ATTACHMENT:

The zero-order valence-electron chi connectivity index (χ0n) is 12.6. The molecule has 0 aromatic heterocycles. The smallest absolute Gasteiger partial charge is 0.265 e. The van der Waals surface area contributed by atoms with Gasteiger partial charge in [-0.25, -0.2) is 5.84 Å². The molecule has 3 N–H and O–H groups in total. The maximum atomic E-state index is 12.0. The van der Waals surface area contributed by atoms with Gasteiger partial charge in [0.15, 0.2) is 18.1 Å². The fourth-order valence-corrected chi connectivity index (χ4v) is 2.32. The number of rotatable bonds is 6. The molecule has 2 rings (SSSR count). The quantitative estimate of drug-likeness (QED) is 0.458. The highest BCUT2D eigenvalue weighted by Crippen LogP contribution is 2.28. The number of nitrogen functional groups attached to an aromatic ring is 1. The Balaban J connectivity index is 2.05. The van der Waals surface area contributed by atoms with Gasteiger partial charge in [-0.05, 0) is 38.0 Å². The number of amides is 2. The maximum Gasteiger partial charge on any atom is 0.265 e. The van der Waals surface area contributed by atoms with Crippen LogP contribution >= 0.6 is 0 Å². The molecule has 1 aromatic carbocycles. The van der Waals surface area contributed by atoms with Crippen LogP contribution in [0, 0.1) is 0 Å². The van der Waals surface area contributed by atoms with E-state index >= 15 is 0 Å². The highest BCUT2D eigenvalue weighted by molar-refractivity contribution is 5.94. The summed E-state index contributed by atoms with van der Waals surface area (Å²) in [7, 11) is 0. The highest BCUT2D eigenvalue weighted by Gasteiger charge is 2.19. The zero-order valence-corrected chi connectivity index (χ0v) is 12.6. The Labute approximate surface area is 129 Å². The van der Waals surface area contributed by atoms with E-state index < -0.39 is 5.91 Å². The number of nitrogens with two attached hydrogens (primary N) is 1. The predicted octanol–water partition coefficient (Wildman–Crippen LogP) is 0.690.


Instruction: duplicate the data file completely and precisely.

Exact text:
The zero-order valence-electron chi connectivity index (χ0n) is 12.6. The molecule has 0 aromatic heterocycles. The smallest absolute Gasteiger partial charge is 0.265 e. The van der Waals surface area contributed by atoms with Gasteiger partial charge in [-0.25, -0.2) is 5.84 Å². The molecule has 3 N–H and O–H groups in total. The maximum atomic E-state index is 12.0. The van der Waals surface area contributed by atoms with Gasteiger partial charge in [0.15, 0.2) is 18.1 Å². The fourth-order valence-corrected chi connectivity index (χ4v) is 2.32. The number of rotatable bonds is 6. The molecule has 2 rings (SSSR count). The quantitative estimate of drug-likeness (QED) is 0.458. The highest BCUT2D eigenvalue weighted by Crippen LogP contribution is 2.28. The number of nitrogen functional groups attached to an aromatic ring is 1. The Balaban J connectivity index is 2.05. The van der Waals surface area contributed by atoms with Gasteiger partial charge in [-0.05, 0) is 38.0 Å². The number of amides is 2. The maximum Gasteiger partial charge on any atom is 0.265 e. The van der Waals surface area contributed by atoms with Crippen LogP contribution >= 0.6 is 0 Å². The molecule has 1 aromatic carbocycles. The van der Waals surface area contributed by atoms with Crippen LogP contribution in [0, 0.1) is 0 Å². The van der Waals surface area contributed by atoms with E-state index >= 15 is 0 Å². The highest BCUT2D eigenvalue weighted by molar-refractivity contribution is 5.94. The summed E-state index contributed by atoms with van der Waals surface area (Å²) in [7, 11) is 0. The highest BCUT2D eigenvalue weighted by Gasteiger charge is 2.19. The zero-order valence-corrected chi connectivity index (χ0v) is 12.6. The Labute approximate surface area is 129 Å². The van der Waals surface area contributed by atoms with E-state index < -0.39 is 5.91 Å². The number of nitrogens with two attached hydrogens (primary N) is 1. The predicted octanol–water partition coefficient (Wildman–Crippen LogP) is 0.690.